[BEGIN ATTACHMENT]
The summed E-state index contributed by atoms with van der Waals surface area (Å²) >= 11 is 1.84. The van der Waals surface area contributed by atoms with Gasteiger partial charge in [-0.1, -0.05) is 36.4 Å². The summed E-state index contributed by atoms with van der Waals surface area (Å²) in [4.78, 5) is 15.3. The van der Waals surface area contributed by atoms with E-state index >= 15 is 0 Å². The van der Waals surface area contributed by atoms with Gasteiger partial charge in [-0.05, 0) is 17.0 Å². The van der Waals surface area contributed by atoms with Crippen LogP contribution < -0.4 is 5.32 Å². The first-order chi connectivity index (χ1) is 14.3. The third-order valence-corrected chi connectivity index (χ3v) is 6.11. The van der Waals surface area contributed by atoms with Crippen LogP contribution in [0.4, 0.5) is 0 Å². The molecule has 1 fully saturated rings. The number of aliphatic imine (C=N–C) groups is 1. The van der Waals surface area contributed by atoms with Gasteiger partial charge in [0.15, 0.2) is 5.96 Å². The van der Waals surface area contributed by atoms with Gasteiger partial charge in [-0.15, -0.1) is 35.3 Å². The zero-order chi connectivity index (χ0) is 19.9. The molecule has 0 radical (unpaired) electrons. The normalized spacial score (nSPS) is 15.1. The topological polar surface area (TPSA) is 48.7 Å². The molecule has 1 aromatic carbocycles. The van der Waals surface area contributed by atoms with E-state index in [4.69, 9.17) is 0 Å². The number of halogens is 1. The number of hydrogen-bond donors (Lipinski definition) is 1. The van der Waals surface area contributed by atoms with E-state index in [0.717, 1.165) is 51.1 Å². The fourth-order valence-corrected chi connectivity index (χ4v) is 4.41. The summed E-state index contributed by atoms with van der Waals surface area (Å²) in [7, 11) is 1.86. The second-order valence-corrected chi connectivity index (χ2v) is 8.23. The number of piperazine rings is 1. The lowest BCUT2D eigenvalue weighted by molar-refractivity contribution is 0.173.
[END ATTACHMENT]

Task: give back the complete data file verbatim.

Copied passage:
The summed E-state index contributed by atoms with van der Waals surface area (Å²) >= 11 is 1.84. The van der Waals surface area contributed by atoms with Gasteiger partial charge in [-0.1, -0.05) is 36.4 Å². The summed E-state index contributed by atoms with van der Waals surface area (Å²) in [4.78, 5) is 15.3. The van der Waals surface area contributed by atoms with E-state index >= 15 is 0 Å². The van der Waals surface area contributed by atoms with Gasteiger partial charge in [-0.05, 0) is 17.0 Å². The van der Waals surface area contributed by atoms with Crippen LogP contribution < -0.4 is 5.32 Å². The first-order chi connectivity index (χ1) is 14.3. The third-order valence-corrected chi connectivity index (χ3v) is 6.11. The van der Waals surface area contributed by atoms with Crippen LogP contribution in [0.4, 0.5) is 0 Å². The molecule has 1 fully saturated rings. The number of aliphatic imine (C=N–C) groups is 1. The van der Waals surface area contributed by atoms with Gasteiger partial charge in [0.15, 0.2) is 5.96 Å². The van der Waals surface area contributed by atoms with Gasteiger partial charge in [-0.15, -0.1) is 35.3 Å². The zero-order chi connectivity index (χ0) is 19.9. The molecule has 0 radical (unpaired) electrons. The normalized spacial score (nSPS) is 15.1. The topological polar surface area (TPSA) is 48.7 Å². The molecule has 1 aromatic carbocycles. The van der Waals surface area contributed by atoms with E-state index in [4.69, 9.17) is 0 Å². The number of halogens is 1. The number of hydrogen-bond donors (Lipinski definition) is 1. The van der Waals surface area contributed by atoms with E-state index in [0.717, 1.165) is 51.1 Å². The fourth-order valence-corrected chi connectivity index (χ4v) is 4.41. The summed E-state index contributed by atoms with van der Waals surface area (Å²) in [7, 11) is 1.86. The second-order valence-corrected chi connectivity index (χ2v) is 8.23. The number of piperazine rings is 1. The lowest BCUT2D eigenvalue weighted by molar-refractivity contribution is 0.173.